Reading some of these essays today made me want to go outside of those boundaries. I’ve already been working against some of the cultural assumptions that, as an American, I’ve had pushed onto me from day one. I’ve been trying to slowly decrease my isolationist dependence on technology, even as I try to acknowledge my interdependence with other people, other animals, other beings, and recognize the impact my actions have (even if I don’t always make the best choices every single time). And I’ve been trying to make my boundaries between my Self and Everything Else less rigid, more permeable–but without the either/or terror that says “If you don’t maintain your boundaries just so, you’ll be swallowed up!” (I’ve been working on destroying my dualistic assumptions and replacing them with continuums for a while now.)
So today I took a walk in the rain to see if it was really all that bad, if it was everything I feared it would be. And you know what? I really enjoyed it. I wore proper clothing to keep me from getting utterly soaked, though in places where the rain did soak in to my skin, I relished the feeling of water, right next to my skin. I listened to the sound of the rain pattering down on my hat, on the ground, on the leaves in the trees. I thought about how the rain brings fertilization–not just in hydration, but in the fact that every rain drop forms around a particle of dust or other stuff, and this falls to the Earth to help replenish the soil. The rain captures nourishment that is afloat in the air–topsoil blown away, minute bits of bio-material–and returns it to the Earth. How can this be bad, in and of itself?
And as I swam through the ocean of air that we all are submerged in, nestled amid trees and grass and birds and squirrels and hills, I recognized what Laura Sewall, a perceptual psychologist, was talking about in her essay “The Skill of Ecological Perception”–that we do not live on the Earth–we live in it. Our perception of depth is anthropocentric–it starts from our own head, and expands outward. Yet we can reframe that depth perception in other ways, and see the world in a wholly different light.
“Wholly” is a wholly appropriate word here. When I allow myself to perceive that I am in the Earth and not just on it, when I see myself as within my environment and not merely looking at it, immersed without losing myself and my subjective perspective, I am not veering off into the other end of the dualistic perception of “inside/outside” or “Self/Other”. Rather, I am perceiving from a place of “both/and”. I am mySelf, and I am also part of the Other. There is no contradiction in this. It is the sticking point of dualism that makes the automatic assumption that you can’t be in two places at once–yet it’s all in how you perceive things.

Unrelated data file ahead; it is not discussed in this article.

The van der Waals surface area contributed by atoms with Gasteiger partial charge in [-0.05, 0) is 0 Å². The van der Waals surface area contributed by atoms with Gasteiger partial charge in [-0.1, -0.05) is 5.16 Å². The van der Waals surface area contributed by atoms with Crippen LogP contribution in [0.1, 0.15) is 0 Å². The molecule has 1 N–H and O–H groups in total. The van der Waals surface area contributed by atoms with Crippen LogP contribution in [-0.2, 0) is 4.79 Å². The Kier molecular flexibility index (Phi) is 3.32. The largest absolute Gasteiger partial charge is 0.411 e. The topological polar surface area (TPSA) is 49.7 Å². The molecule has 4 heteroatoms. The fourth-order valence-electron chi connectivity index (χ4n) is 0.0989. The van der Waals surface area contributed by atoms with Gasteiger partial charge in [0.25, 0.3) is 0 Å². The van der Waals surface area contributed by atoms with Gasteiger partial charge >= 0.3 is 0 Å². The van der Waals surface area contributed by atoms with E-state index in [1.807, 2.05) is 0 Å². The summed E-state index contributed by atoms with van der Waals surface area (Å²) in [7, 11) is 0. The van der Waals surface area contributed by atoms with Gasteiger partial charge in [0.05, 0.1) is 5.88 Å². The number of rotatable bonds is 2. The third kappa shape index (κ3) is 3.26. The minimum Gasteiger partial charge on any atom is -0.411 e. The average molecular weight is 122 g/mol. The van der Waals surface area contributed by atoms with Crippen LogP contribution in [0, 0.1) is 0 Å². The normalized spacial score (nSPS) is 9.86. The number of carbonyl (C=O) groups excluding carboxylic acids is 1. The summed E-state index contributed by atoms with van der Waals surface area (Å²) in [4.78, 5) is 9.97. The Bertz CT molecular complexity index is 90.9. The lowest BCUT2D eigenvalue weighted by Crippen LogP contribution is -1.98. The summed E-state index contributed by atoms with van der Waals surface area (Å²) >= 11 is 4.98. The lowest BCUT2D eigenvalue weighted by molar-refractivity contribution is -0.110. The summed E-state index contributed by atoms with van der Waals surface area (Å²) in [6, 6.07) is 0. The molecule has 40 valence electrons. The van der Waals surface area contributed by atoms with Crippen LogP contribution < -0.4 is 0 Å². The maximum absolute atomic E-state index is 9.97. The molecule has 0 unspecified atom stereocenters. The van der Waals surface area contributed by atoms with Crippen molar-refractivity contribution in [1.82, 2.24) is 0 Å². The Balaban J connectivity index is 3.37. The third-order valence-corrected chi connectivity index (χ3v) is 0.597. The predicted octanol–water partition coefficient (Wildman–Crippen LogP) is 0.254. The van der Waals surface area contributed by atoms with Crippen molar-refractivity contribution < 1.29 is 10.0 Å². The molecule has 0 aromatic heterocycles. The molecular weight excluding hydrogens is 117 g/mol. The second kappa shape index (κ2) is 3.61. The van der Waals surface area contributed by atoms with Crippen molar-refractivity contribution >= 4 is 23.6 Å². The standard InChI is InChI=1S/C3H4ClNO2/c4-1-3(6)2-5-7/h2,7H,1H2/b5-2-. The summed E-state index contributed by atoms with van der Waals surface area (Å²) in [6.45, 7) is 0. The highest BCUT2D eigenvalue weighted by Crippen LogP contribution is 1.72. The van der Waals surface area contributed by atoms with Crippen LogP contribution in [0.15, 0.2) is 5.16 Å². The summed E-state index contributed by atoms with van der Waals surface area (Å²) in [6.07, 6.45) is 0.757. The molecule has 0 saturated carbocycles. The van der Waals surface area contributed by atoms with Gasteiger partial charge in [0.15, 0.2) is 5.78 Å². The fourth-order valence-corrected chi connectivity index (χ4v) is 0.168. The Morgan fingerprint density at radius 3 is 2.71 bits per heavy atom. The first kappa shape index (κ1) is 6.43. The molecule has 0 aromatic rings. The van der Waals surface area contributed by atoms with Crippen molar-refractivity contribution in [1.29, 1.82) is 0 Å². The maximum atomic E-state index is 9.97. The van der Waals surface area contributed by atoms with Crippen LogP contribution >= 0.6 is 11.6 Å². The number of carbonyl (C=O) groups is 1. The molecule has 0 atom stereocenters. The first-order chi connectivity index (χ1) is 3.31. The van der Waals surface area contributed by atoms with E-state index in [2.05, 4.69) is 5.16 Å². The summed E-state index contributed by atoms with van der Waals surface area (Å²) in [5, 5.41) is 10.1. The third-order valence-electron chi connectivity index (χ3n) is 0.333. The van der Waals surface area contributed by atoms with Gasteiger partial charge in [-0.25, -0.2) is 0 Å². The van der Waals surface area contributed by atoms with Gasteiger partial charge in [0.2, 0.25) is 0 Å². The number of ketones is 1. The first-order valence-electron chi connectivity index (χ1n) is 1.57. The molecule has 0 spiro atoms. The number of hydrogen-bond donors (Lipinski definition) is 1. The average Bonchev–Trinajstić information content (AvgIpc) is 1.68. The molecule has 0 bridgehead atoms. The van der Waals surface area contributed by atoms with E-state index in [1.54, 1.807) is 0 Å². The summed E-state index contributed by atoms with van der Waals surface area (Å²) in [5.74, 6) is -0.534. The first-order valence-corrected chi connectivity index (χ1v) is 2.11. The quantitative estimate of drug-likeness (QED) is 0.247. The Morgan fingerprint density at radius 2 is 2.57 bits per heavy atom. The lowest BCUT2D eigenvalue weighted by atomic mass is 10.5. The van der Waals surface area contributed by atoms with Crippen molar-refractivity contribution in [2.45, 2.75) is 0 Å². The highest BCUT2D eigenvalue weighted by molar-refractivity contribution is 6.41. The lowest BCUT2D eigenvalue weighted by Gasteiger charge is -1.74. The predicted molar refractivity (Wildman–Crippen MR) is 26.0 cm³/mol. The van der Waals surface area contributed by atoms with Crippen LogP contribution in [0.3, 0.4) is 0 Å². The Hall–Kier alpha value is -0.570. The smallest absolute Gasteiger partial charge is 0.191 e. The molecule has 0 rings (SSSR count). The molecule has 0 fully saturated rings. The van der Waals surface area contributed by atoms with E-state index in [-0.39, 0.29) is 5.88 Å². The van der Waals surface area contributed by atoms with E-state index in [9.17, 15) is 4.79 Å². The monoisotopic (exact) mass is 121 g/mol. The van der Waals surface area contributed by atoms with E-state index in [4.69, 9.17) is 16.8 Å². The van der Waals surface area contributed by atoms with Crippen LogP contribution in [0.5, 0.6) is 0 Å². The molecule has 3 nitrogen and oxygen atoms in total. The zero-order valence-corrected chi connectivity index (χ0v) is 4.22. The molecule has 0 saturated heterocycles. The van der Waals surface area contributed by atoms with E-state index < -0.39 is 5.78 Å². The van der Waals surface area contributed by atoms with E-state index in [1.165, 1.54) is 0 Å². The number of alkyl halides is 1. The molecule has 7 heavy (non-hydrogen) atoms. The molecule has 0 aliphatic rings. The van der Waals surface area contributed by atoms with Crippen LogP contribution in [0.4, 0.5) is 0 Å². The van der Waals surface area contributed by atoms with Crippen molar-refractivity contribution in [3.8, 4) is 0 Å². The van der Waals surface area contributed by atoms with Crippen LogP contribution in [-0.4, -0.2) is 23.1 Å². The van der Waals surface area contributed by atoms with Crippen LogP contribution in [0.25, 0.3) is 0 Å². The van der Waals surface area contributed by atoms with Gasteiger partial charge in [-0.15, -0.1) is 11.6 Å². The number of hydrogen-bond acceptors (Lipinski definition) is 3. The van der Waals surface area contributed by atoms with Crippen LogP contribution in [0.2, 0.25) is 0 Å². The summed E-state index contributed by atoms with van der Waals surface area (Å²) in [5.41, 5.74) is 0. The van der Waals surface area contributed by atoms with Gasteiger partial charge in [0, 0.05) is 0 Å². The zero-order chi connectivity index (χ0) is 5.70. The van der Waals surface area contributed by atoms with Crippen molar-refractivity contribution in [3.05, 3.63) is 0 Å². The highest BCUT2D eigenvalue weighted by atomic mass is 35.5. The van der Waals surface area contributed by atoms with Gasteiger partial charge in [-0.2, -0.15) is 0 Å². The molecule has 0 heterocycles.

As for the rain being “bad”? Sure, I don’t like being soaked to the bone on a cold day. But to borrow a thought from object relations theory–the well-adjusted person is one who merges both the good and the bad traits of something that is perceived. A mentally unhealthy person is one who literally cannot make that merge–who cannot see that either the Self, or Other, or both, are composed of both good and bad things. (This results in the paranoid-schizoid position proposed by Klein.)
So in an attempt to have a healthier, more whole outlook (and, as a sidenote, “health” and “whole” come from the same root word), I went out to appreciate the good things about the rain, without ignoring the bad. I enjoyed the rain, and appropriately protected myself from too much of it soaking into my clothing. I remembered that I am in the Earth, not just on it, and didn’t lose myself in the process.